Herrick uses "The Virgins" in the poem to represent the beginning of life, or youth. The gathering of roses is a metaphor for living life to the fullest. Symbolically, the rosebud represents youth and beauty,which has yet to bloom, but will age and eventually die. Like the "virgins," the rose buds are fresh and youthful; however, the youth of the rose, like life, is passing quickly. Herrick wrote these opening lines of in order make it clear he is concentrating on those in the prime of their life. In the next stanza the sun is personified by showing that time is passing quickly,ultimately creating the carpe diem theme. Like the rose, the personified sun and his progress across the sky are a metaphor for the ultimate fate of humans, death.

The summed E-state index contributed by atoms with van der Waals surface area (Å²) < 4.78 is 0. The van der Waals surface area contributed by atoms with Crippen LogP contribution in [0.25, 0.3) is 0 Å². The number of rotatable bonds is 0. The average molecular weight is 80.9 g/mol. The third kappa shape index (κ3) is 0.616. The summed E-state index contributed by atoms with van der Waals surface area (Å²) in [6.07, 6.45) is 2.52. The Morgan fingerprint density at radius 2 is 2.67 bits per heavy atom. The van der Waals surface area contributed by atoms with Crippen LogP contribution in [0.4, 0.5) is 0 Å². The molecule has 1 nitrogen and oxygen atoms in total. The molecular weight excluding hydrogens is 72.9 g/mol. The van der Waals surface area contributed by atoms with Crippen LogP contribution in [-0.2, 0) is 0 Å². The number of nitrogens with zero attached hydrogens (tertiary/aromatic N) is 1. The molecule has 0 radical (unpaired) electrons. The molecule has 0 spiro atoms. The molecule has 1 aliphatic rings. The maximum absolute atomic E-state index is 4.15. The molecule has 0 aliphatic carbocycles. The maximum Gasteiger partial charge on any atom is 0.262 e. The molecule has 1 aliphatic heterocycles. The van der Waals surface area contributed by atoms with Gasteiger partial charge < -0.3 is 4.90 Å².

In the third stanza, the speaker of the poem stresses that youth is the time when one's blood is "warm", desirable, and passionate; the speaker believes this is the "best" time of one's life. This also demonstrates the theme carpe diem, and implies that one should take advantage of their "virginity" by indulging in it.
The final stanza of the poem urges the virgins, who represent all those who are young and inexperienced, to pursue love... [continues]
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